Rolling Stone (David Fricke) : “Icelandic singer-songwriter Mugison already has a reputation abroad for bleak magic, on record and in solo appearances with acoustic guitar and laptop. But in his headlining set at the Art Museum, he came out swinging like a country-blues Led Zeppelin, armed with a muscular backing band of electric bass, pedal steel guitar and cannon-fire drums.”
Paste Magazine.com : http://www.pastemagazine.com/action/article/7086/news/music/mugison_tours_with_qotsa_mugiboogie_gets_us_date
CMJ.com : http://prod1.cmj.com/articles/display_article.php?id=63047497
Pitchfork Media : â€œA bona-fide pop star in Icelandâ€
The Face (UK) : â€œCombining the most artistic electronics with the most intense production. Think Bjork, Beck, & Captain Beefheart and beyond…â€
Paste Magazine : â€œMugison handles falsetto delicately and precisely, and yet the moments where his crooning escalates to a scream donâ€™t seem out of place.â€
The Legend Of Mugisonâ€¦
When Tom Waits astutely pointed out that â€œno dog ever pissed on a moving carâ€ Mugison must have been nodding in bemused agreement.
Impulsively nomadic, creatively restless, Mugi is the kind of post-modern dude that flows with the flux – one of those ants-in-the-pants artists that naturally negates stagnation and actively seeks out new challenges.
His two key albums to date – 2003â€™s â€œLonely Mountainâ€ and 2005â€™s â€œMugimama: Is This Monkey Music?â€ (released on Matthew Herbertâ€™s Life? and Accidental & IPECAC labels, respectively) are significant snapshots of the Icelanderâ€™s maverick style. Delightfully shambolic, they both evince a passion for provocative sonic mischief as well as good old-fashioned songwriting.
Mugiâ€™s endearing DIY ethic (he taught himself everything he knows) allows him to haphazardly hurl everything from glitchy electronica and avant-noise to Bonnie Prince Billy-esque ballads and soaring choruses into his sorcererâ€™s saucepan. Somehow it all fits together, for he is the Mugician.
In the three years since touring â€œMugimamaâ€¦â€ he settled in Sudavik, a miniscule fishing village in the remote Westfjords, raised a family, traded his laptop for a flesh-and-blood rock & roll band and set about reinventing himself and his sound. The result? One of the great rock & roll albums of the century.
â€œI listened to hundreds of CDs,â€ says the maestro. â€œI became aware that artists like John Lee Hooker, Hendrix, Screaming Jay, Bowie, Dylan, The Beatles, Aphex Twin, BjÃ¶rk, Sepultura, the Pixies and Tom Waits all had one thing in common: they were all expressing true feelings and there were no compromises.â€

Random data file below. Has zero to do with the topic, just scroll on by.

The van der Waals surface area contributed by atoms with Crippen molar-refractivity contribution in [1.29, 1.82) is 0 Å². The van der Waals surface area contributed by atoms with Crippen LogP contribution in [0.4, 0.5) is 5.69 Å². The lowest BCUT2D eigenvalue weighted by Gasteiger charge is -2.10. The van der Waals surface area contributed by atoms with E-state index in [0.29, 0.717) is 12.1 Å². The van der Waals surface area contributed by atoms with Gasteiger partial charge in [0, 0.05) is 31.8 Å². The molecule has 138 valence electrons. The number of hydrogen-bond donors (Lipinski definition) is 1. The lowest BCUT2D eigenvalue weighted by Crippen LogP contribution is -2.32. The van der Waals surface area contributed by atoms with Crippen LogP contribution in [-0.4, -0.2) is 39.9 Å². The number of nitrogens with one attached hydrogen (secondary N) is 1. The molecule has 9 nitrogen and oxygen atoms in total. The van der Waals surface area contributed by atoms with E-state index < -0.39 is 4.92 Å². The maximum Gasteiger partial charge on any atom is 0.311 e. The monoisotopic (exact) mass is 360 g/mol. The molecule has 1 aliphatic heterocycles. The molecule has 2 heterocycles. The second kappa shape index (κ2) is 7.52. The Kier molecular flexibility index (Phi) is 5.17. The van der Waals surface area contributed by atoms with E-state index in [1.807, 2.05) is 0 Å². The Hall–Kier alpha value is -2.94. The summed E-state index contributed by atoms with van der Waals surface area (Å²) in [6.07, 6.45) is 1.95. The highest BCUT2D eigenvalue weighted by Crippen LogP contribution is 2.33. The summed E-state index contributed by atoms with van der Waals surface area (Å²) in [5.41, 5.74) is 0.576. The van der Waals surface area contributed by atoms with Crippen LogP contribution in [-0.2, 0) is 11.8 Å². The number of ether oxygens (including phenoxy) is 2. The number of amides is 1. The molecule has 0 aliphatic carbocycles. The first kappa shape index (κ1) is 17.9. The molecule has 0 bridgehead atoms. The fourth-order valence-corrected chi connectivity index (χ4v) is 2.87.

â€œMugiboogie,â€ his third official solo release, was recorded in his home studio, which offers views out onto silent, ancient fjords. Mugi put everything he had into the project. He worked 16 hours a day, started drinking and smoking again, and didnâ€™t just flirt with a nervous breakdown but got into bed with one and spent quite a bit of time fighting to get back out.
But the aim – to achieve something classic, something visceral and â€œbeyond the normâ€ â€“ was ultimately achieved. Click-tracks were foresworn to get that old school standards feel. Songs were played over and over again until they were perfected, exorcised of any superficiality.
â€œThere was to be no time reference, no time frame,â€ says Mugi. â€œThe lyrics had to be straight to the point and all the songs played with eyes closed and always in a state of emergency. I had to ensure that all pretentiousness was deleted from the songs. All nearlyâ€™s, all maybeÂ´s. Every song had to sound like it was the last song Iâ€™d play if the world was going down.â€
Brimming with emotion and freighted with recognizable musical references, â€œMugibogieâ€ is a mind-trip back to yesteryear when music was free from categorization, when gothic guitars towered and scintillated and when you could hear guts being spilled out all over the record.
From opener â€œMugiboogieâ€, with its swirling Hammond, wailing guitar and loping drum rhythms to the foot-tapping blues of â€œThe Pathetic Albumâ€ and the grindingly sensual â€œJesus Is A Good Name To Moan,â€ plus a couple of seriously heartfelt ballads, Mugi has crafted a modern classic.
The record has already sold over 10,000 copies in Iceland alone. When itâ€™s released internationally next month, youâ€™ll feel the earth move too.